Creaky pacing and an overlong final act unravel an otherwise haunting and daring untold tale from the American Civil War.
The film concerns itself with a largely untold true story from the American Civil War of a disillusioned Confederate field doctor, Newton Knight (Matthew McConaughey), who flees the frontlines following a crushing defeat against the Union. Under the thumb of a corrupt local government, Newton assembles a ragtag group of fellow deserters and runaway slaves; striking from a dank swamp deep in the Mississippi, Newton’s rebel soldiers lead an uprising against the Confederacy – with the aim of declaring themselves a free and independent state following the war.
McConaughey does his utmost to bring both gravitas and feeling to the weighty material; however, he faces an uphill battle concerning the script. 60% of his scenes are either rousing speeches or sombre eulogies, with the other 40% being unintelligible mumbles swimming in his trademark Southern drawl. It’s easy to side with Newton’s noble cause, but hard to feel for him as anything other than a crude sketch that stepped out of the aforementioned history book.
Spanning several years, Free State of Jones commits to charting all of the noteworthy milestones in Newton’s fight against the Confederacy. This means that the other people around him fall by wayside; his wife, Serena (Keri Russell), disappears for the vast majority of the film without a second thought whereas we’re only told about Newton’s flourishing feelings for Rachel (Gugu Mbatha-Raw), rather than seeing them develop naturally for ourselves. Mahershala Ali’s former slave Moses could’ve been a compelling second-in-command, but he’s underutilised and too often forgotten about during the second act.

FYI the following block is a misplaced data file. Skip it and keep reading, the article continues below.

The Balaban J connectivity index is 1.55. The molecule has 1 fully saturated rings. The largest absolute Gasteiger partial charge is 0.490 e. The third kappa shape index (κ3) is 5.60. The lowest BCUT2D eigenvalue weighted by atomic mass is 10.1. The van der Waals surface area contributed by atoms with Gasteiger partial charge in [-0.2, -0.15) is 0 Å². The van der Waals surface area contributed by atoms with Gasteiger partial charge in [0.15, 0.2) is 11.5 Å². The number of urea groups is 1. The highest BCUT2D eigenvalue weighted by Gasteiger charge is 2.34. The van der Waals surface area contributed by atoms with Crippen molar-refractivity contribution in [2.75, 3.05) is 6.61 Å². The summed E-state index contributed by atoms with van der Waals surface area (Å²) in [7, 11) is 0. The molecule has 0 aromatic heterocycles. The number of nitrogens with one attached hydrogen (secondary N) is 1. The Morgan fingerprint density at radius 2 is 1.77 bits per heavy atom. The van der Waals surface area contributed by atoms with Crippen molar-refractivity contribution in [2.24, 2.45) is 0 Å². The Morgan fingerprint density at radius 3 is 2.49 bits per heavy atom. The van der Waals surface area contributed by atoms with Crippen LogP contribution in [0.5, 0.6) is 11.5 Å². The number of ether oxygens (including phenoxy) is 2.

The cast, crew and all involved have the noblest of intentions; they’ve clearly poured their heart and soul into delivering a film that showcases the moral complexities of war as well as the harsh truths of race relations in the wake of the Civil War and in the proceeding century. There are some astoundingly powerful character moments that pack a hefty punch, as well as committed, nuanced performances from the sprawling ensemble cast – Mbatha-Raw and Ali are notable standouts.
However, its stilted management of an otherwise absorbing, little known story is too detrimental to ignore.
The Verdict: 5/10
With a narrower focus and a tighter edit, maybe it’d be a different story – but unfortunately Free State of Jones too closely resembles one of those movies you’re forced to watch in high-school history class to be truly captivating.
Free State of Jones is in cinemas across Australia from August 25th